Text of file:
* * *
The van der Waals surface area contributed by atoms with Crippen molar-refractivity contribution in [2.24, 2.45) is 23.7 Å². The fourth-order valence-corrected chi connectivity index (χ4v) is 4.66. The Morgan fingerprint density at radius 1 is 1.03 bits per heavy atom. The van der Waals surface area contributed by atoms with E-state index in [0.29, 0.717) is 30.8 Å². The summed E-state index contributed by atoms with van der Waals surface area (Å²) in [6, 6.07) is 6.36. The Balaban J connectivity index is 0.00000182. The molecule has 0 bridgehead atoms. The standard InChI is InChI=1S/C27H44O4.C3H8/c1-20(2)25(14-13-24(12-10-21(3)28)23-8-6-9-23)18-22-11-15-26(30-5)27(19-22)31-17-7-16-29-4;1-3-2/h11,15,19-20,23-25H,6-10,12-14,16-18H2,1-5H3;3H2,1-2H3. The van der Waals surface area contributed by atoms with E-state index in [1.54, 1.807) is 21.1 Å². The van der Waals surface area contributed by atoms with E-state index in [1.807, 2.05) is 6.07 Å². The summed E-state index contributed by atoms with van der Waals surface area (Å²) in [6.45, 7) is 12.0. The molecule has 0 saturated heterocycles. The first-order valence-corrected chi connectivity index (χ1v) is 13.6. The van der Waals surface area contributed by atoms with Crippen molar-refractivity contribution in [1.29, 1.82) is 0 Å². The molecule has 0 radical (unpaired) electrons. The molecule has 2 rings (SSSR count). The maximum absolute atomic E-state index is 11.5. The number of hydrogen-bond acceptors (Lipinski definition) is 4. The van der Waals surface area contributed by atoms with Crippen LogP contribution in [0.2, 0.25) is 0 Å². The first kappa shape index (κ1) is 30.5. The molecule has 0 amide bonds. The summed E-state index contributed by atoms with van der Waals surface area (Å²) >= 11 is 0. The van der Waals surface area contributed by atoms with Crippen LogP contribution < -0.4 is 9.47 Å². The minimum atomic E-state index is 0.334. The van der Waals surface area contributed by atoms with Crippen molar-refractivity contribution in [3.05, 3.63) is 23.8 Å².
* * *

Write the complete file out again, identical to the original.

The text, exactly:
The van der Waals surface area contributed by atoms with Crippen molar-refractivity contribution in [2.24, 2.45) is 23.7 Å². The fourth-order valence-corrected chi connectivity index (χ4v) is 4.66. The Morgan fingerprint density at radius 1 is 1.03 bits per heavy atom. The van der Waals surface area contributed by atoms with E-state index in [0.29, 0.717) is 30.8 Å². The summed E-state index contributed by atoms with van der Waals surface area (Å²) in [6, 6.07) is 6.36. The Balaban J connectivity index is 0.00000182. The molecule has 0 bridgehead atoms. The standard InChI is InChI=1S/C27H44O4.C3H8/c1-20(2)25(14-13-24(12-10-21(3)28)23-8-6-9-23)18-22-11-15-26(30-5)27(19-22)31-17-7-16-29-4;1-3-2/h11,15,19-20,23-25H,6-10,12-14,16-18H2,1-5H3;3H2,1-2H3. The van der Waals surface area contributed by atoms with E-state index in [1.54, 1.807) is 21.1 Å². The van der Waals surface area contributed by atoms with E-state index in [1.807, 2.05) is 6.07 Å². The summed E-state index contributed by atoms with van der Waals surface area (Å²) in [6.45, 7) is 12.0. The molecule has 0 saturated heterocycles. The first-order valence-corrected chi connectivity index (χ1v) is 13.6. The van der Waals surface area contributed by atoms with Crippen molar-refractivity contribution in [1.29, 1.82) is 0 Å². The molecule has 0 radical (unpaired) electrons. The molecule has 2 rings (SSSR count). The maximum absolute atomic E-state index is 11.5. The number of hydrogen-bond acceptors (Lipinski definition) is 4. The van der Waals surface area contributed by atoms with Crippen LogP contribution in [0.2, 0.25) is 0 Å². The first kappa shape index (κ1) is 30.5. The molecule has 0 amide bonds. The summed E-state index contributed by atoms with van der Waals surface area (Å²) >= 11 is 0. The van der Waals surface area contributed by atoms with Crippen LogP contribution < -0.4 is 9.47 Å². The minimum atomic E-state index is 0.334. The van der Waals surface area contributed by atoms with Crippen molar-refractivity contribution in [3.05, 3.63) is 23.8 Å².